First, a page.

Congratulations if you have plucked up the courage, and decided to attend your first Meeting for Worship.
You may have some questions & concerns about what to expect. We hope this page with more practical information will help you feel at ease.
First, you don't need to tell us you are coming, just turn up. Meeting for Worship (or just "Meeting" as we tend to call it) is at the heart of the Quaker way and is open to all.
The information here relates to Horsham Meeting specifically, though you will find a Meeting for Worship at any Meeting House in this country to be very similar.
Taking the first step is often the hardest, and turning up for any new event, especially a religious service may seem a little daunting.
The advertised time of Meeting on Sunday morning is 10.30 am, but in practice it will begin a bit earlier. Actually it starts as soon as the first person sits down.
The front doors to our meeting house lead directly into the meeting room, so you will probably step straight into a quietening atmosphere.
There will be someone to welcome you at the door and ask if you would like any appropriate reading matter to introduce you to our way of worship. In addition to Sunday, there is also half an hour worship on Wednesdays 12.15-12.45.
Our meeting space doesn't look much like a regular church! Firstly you will notice the chairs are in a circle round a central table. As we have no service leaders, all chairs are equal. There is no "right" place to sit, just wherever you fancy. No need to hide at the back. We don't dress up for worship - not sure that the spirit has any objection to our jeans! What we are more interested in is the coming together as equals whoever we are - newcomers and seasoned Quakers.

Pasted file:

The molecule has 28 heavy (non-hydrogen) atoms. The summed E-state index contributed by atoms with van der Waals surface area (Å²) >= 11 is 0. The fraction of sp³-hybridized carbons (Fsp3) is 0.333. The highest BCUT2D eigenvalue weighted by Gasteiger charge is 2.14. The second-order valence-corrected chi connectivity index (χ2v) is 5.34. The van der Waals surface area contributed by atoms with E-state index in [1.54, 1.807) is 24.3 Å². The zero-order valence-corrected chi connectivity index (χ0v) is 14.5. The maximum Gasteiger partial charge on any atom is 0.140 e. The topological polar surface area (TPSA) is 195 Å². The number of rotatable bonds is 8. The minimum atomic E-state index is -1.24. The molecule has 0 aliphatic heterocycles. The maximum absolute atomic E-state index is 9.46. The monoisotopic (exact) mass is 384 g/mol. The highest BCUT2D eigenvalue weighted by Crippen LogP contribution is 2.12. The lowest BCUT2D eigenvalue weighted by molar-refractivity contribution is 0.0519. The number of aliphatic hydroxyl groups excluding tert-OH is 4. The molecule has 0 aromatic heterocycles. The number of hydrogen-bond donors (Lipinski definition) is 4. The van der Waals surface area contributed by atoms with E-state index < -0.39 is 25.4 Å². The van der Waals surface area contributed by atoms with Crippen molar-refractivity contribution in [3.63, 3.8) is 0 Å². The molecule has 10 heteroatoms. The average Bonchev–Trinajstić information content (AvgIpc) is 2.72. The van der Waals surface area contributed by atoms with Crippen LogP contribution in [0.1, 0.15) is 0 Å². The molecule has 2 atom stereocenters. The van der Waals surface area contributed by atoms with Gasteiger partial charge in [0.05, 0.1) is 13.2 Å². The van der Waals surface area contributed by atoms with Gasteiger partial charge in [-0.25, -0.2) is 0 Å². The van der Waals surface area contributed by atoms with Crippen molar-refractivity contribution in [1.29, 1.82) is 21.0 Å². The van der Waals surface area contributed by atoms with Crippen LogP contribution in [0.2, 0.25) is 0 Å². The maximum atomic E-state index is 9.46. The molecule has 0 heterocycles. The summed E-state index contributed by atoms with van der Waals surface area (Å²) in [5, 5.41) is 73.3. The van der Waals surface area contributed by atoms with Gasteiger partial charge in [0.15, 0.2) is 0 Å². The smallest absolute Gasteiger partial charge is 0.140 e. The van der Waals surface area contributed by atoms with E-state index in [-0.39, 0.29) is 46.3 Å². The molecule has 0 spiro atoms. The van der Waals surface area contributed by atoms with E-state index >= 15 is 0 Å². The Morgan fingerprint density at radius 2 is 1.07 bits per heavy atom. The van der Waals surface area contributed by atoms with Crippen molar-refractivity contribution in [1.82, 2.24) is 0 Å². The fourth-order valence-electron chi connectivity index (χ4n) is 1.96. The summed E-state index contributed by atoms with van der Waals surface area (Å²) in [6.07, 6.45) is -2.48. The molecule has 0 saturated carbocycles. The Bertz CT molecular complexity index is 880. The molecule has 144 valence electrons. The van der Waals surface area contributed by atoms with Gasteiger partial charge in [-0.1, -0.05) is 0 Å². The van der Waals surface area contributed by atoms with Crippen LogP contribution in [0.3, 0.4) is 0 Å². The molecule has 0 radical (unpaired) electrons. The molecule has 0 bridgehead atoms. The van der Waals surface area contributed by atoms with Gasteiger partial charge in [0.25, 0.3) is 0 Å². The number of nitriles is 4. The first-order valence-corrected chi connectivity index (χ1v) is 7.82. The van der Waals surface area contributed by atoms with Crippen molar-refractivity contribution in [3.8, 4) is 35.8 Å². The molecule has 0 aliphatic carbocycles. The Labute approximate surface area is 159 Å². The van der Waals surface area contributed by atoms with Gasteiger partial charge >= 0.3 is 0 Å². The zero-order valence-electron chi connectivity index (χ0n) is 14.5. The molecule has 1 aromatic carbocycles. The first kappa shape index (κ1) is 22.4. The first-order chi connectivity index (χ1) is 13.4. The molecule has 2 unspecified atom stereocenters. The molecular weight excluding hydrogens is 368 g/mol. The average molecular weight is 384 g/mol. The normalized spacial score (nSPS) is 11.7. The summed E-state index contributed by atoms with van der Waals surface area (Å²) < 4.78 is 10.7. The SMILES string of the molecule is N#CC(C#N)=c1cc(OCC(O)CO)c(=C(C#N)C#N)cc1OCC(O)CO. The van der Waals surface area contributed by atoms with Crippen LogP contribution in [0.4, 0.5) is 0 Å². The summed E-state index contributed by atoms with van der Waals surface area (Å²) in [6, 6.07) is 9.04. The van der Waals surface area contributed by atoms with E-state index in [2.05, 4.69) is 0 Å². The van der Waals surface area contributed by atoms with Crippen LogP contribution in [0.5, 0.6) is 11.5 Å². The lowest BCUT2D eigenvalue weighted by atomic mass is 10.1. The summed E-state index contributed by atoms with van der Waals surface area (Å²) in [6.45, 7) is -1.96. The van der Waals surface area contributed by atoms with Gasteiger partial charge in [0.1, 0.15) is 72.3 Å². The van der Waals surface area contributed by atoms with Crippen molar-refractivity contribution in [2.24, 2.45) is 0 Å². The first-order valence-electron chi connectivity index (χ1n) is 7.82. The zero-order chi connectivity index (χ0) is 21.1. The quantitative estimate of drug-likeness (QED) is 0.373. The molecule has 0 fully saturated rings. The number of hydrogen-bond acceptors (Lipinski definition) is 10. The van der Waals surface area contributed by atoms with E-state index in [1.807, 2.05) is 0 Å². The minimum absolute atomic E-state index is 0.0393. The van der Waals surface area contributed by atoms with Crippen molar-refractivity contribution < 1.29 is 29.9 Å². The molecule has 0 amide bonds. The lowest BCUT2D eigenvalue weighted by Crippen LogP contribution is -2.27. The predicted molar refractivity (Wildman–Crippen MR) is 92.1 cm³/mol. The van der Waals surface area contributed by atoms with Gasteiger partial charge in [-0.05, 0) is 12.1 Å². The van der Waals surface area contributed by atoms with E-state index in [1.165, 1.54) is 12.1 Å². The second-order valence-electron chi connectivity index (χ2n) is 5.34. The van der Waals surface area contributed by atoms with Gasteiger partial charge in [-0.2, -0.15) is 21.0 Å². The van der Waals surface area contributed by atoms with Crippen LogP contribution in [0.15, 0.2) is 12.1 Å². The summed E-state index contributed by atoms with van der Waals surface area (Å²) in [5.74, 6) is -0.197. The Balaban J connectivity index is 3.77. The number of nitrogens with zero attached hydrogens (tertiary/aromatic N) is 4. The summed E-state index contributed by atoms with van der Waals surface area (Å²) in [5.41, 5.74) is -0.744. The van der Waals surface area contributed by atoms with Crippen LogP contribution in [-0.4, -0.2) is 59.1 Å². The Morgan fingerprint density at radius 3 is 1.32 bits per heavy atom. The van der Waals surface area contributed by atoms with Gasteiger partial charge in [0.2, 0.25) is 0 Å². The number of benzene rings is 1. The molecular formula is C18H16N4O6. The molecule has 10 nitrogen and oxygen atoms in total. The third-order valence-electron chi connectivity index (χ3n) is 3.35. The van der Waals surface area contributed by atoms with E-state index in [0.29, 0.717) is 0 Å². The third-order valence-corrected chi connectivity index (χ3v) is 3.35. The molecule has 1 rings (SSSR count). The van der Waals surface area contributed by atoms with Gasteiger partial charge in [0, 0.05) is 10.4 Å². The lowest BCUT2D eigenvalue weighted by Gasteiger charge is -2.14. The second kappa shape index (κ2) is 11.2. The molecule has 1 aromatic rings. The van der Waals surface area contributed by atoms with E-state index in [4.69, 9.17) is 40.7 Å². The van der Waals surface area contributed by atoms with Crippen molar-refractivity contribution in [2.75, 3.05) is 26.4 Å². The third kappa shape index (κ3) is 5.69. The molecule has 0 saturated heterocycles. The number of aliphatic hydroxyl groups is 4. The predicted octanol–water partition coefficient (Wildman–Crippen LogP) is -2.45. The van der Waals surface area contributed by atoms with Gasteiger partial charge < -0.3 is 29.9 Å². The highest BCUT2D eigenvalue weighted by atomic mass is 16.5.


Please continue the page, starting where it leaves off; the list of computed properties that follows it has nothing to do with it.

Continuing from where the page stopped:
It might be tempting to say nothing, but that certainly isn't the case! Sunday Meeting lasts about an hour and nothing is planned in that time. We sit and wait, basically in silence.
You will already have gathered there is no priest or minister to lead so in effect we all the ministers! There are no hymns or planned bible readings but someone may spontaneously speak in the meeting. We call this ministry - more about this below. If there is a children's meeting present, they will sit with the main meeting for about 15 mins before leaving for their own activity.
After about an hour, two appointed elders will shake hands to signal the end of worship. Generally there will be notices and a short period of "Worship share" where anyone may share an insight but there is no direct discussion on what is shared.
Coffee, tea & fellowship then follow. All are invited to stay.
Checking your phone is on silent, choose your seat and take time to make yourself comfortable... do i need a cushion, drink of water, coat on or off? The quiet is never absolutely silent.
There will always be sounds present whether it be traffic noise and people outside, car alarms, the whistle of wind, the heating, people breathing and tummies rumbling!
We simply sit in the gathering silence aiming for quieting of mind & body. There is no one right way to do this; it is not easy for any human being with our chattering heads but with practice, it is possible to start feeling that settling.
We Quakers refer to it as centring - when individually we quieten and collectively the meeting starts to gather together as one. It is a mysterious process, not easy to put into words (and doesn't happen at every meeting) but when it happens everyone senses it.
The table will generally have a vase of flowers or a plant on it, just as a focal point. Also on the table are copies of "Quaker Faith & Practice". This publication is a living testament.